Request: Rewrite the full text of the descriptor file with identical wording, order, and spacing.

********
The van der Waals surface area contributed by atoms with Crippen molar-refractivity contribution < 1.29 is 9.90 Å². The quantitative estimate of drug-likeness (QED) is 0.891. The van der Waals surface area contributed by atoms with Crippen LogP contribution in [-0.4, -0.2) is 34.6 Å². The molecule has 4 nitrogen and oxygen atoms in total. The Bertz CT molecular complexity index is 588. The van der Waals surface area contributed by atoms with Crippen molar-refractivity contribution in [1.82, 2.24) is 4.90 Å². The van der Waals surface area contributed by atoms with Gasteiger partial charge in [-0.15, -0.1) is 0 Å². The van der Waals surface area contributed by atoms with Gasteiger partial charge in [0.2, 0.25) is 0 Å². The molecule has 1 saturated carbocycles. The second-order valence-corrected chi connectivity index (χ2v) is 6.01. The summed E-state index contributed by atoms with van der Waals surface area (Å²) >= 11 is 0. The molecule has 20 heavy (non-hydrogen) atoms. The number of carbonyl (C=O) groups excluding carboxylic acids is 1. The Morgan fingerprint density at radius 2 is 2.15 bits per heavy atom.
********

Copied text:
The van der Waals surface area contributed by atoms with Crippen molar-refractivity contribution < 1.29 is 9.90 Å². The quantitative estimate of drug-likeness (QED) is 0.891. The van der Waals surface area contributed by atoms with Crippen LogP contribution in [-0.4, -0.2) is 34.6 Å². The molecule has 4 nitrogen and oxygen atoms in total. The Bertz CT molecular complexity index is 588. The van der Waals surface area contributed by atoms with Crippen molar-refractivity contribution in [1.82, 2.24) is 4.90 Å². The van der Waals surface area contributed by atoms with Gasteiger partial charge in [-0.15, -0.1) is 0 Å². The van der Waals surface area contributed by atoms with Gasteiger partial charge in [0.2, 0.25) is 0 Å². The molecule has 1 saturated carbocycles. The second-order valence-corrected chi connectivity index (χ2v) is 6.01. The summed E-state index contributed by atoms with van der Waals surface area (Å²) >= 11 is 0. The molecule has 20 heavy (non-hydrogen) atoms. The number of carbonyl (C=O) groups excluding carboxylic acids is 1. The Morgan fingerprint density at radius 2 is 2.15 bits per heavy atom.